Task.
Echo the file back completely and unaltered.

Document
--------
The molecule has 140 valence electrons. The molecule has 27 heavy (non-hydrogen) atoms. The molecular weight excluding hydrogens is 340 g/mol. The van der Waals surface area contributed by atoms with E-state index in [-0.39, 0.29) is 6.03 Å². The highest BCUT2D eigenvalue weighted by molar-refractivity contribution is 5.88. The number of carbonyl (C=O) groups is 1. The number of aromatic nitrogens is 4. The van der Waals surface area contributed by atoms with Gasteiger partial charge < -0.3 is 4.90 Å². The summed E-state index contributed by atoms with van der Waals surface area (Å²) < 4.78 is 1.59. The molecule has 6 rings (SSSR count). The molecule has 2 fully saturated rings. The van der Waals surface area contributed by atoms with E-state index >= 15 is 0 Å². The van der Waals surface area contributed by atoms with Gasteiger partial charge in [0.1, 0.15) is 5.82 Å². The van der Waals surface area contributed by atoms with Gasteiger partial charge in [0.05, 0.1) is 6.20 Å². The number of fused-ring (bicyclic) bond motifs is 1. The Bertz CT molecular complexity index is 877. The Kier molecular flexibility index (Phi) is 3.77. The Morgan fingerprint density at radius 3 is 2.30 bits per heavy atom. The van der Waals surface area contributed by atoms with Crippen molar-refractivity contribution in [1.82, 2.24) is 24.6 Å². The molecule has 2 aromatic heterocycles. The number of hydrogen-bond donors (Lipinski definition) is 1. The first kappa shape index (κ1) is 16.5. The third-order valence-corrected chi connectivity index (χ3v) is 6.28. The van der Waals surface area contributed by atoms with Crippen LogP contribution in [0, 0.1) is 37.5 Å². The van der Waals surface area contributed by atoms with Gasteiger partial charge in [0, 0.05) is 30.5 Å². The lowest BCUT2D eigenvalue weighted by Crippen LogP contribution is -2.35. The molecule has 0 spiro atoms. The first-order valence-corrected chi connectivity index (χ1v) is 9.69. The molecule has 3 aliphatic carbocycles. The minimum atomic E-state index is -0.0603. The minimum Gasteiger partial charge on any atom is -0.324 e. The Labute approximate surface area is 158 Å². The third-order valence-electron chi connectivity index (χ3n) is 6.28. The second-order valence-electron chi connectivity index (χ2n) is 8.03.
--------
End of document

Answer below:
The molecule has 140 valence electrons. The molecule has 27 heavy (non-hydrogen) atoms. The molecular weight excluding hydrogens is 340 g/mol. The van der Waals surface area contributed by atoms with E-state index in [-0.39, 0.29) is 6.03 Å². The highest BCUT2D eigenvalue weighted by molar-refractivity contribution is 5.88. The number of carbonyl (C=O) groups is 1. The number of aromatic nitrogens is 4. The van der Waals surface area contributed by atoms with Gasteiger partial charge < -0.3 is 4.90 Å². The summed E-state index contributed by atoms with van der Waals surface area (Å²) < 4.78 is 1.59. The molecule has 6 rings (SSSR count). The molecule has 2 fully saturated rings. The van der Waals surface area contributed by atoms with E-state index >= 15 is 0 Å². The van der Waals surface area contributed by atoms with Gasteiger partial charge in [0.1, 0.15) is 5.82 Å². The van der Waals surface area contributed by atoms with Gasteiger partial charge in [0.05, 0.1) is 6.20 Å². The number of fused-ring (bicyclic) bond motifs is 1. The Bertz CT molecular complexity index is 877. The Kier molecular flexibility index (Phi) is 3.77. The Morgan fingerprint density at radius 3 is 2.30 bits per heavy atom. The van der Waals surface area contributed by atoms with Crippen molar-refractivity contribution in [1.82, 2.24) is 24.6 Å². The molecule has 2 aromatic heterocycles. The number of hydrogen-bond donors (Lipinski definition) is 1. The first kappa shape index (κ1) is 16.5. The third-order valence-corrected chi connectivity index (χ3v) is 6.28. The van der Waals surface area contributed by atoms with Crippen LogP contribution in [0, 0.1) is 37.5 Å². The van der Waals surface area contributed by atoms with Gasteiger partial charge in [0, 0.05) is 30.5 Å². The lowest BCUT2D eigenvalue weighted by Crippen LogP contribution is -2.35. The molecule has 0 spiro atoms. The first-order valence-corrected chi connectivity index (χ1v) is 9.69. The molecule has 3 aliphatic carbocycles. The minimum atomic E-state index is -0.0603. The minimum Gasteiger partial charge on any atom is -0.324 e. The Labute approximate surface area is 158 Å². The third-order valence-electron chi connectivity index (χ3n) is 6.28. The second-order valence-electron chi connectivity index (χ2n) is 8.03.